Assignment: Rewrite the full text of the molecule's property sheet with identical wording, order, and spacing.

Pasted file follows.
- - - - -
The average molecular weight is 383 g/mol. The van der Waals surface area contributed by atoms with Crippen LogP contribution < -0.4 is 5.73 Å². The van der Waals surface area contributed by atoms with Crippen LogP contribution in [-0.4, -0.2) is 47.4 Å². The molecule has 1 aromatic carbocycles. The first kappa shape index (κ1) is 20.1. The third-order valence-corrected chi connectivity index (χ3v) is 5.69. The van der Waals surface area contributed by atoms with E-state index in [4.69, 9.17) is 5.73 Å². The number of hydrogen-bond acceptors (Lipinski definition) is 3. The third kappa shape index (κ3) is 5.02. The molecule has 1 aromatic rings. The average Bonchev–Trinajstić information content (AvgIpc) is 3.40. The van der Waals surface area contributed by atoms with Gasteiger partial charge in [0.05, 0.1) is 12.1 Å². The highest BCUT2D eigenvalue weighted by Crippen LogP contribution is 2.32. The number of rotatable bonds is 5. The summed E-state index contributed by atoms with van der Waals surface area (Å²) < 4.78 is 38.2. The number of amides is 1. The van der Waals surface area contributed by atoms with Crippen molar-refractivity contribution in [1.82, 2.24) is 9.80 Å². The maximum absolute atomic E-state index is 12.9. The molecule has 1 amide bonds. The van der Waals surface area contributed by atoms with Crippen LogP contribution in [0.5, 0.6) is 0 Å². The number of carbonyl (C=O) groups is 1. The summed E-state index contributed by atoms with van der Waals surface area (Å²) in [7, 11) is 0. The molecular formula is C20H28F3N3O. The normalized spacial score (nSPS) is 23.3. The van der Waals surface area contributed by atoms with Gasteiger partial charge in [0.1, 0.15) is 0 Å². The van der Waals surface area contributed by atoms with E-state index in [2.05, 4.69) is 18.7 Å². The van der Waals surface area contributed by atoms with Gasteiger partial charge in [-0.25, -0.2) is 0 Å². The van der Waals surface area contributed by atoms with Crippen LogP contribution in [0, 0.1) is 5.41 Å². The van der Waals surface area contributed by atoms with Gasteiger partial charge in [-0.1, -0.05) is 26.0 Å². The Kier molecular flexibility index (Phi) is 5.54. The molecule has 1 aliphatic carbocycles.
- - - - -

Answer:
The average molecular weight is 383 g/mol. The van der Waals surface area contributed by atoms with Crippen LogP contribution < -0.4 is 5.73 Å². The van der Waals surface area contributed by atoms with Crippen LogP contribution in [-0.4, -0.2) is 47.4 Å². The molecule has 1 aromatic carbocycles. The first kappa shape index (κ1) is 20.1. The third-order valence-corrected chi connectivity index (χ3v) is 5.69. The van der Waals surface area contributed by atoms with E-state index in [4.69, 9.17) is 5.73 Å². The number of hydrogen-bond acceptors (Lipinski definition) is 3. The third kappa shape index (κ3) is 5.02. The molecule has 1 aromatic rings. The average Bonchev–Trinajstić information content (AvgIpc) is 3.40. The van der Waals surface area contributed by atoms with Gasteiger partial charge in [0.05, 0.1) is 12.1 Å². The highest BCUT2D eigenvalue weighted by Crippen LogP contribution is 2.32. The number of rotatable bonds is 5. The summed E-state index contributed by atoms with van der Waals surface area (Å²) < 4.78 is 38.2. The number of amides is 1. The van der Waals surface area contributed by atoms with Crippen molar-refractivity contribution in [1.82, 2.24) is 9.80 Å². The maximum absolute atomic E-state index is 12.9. The molecule has 1 amide bonds. The van der Waals surface area contributed by atoms with Crippen LogP contribution in [0.5, 0.6) is 0 Å². The number of carbonyl (C=O) groups is 1. The summed E-state index contributed by atoms with van der Waals surface area (Å²) in [7, 11) is 0. The molecular formula is C20H28F3N3O. The normalized spacial score (nSPS) is 23.3. The van der Waals surface area contributed by atoms with Gasteiger partial charge in [0.1, 0.15) is 0 Å². The van der Waals surface area contributed by atoms with E-state index in [2.05, 4.69) is 18.7 Å². The van der Waals surface area contributed by atoms with Gasteiger partial charge in [-0.25, -0.2) is 0 Å². The van der Waals surface area contributed by atoms with Crippen LogP contribution in [0, 0.1) is 5.41 Å². The van der Waals surface area contributed by atoms with Gasteiger partial charge in [-0.1, -0.05) is 26.0 Å². The Kier molecular flexibility index (Phi) is 5.54. The molecule has 1 aliphatic carbocycles.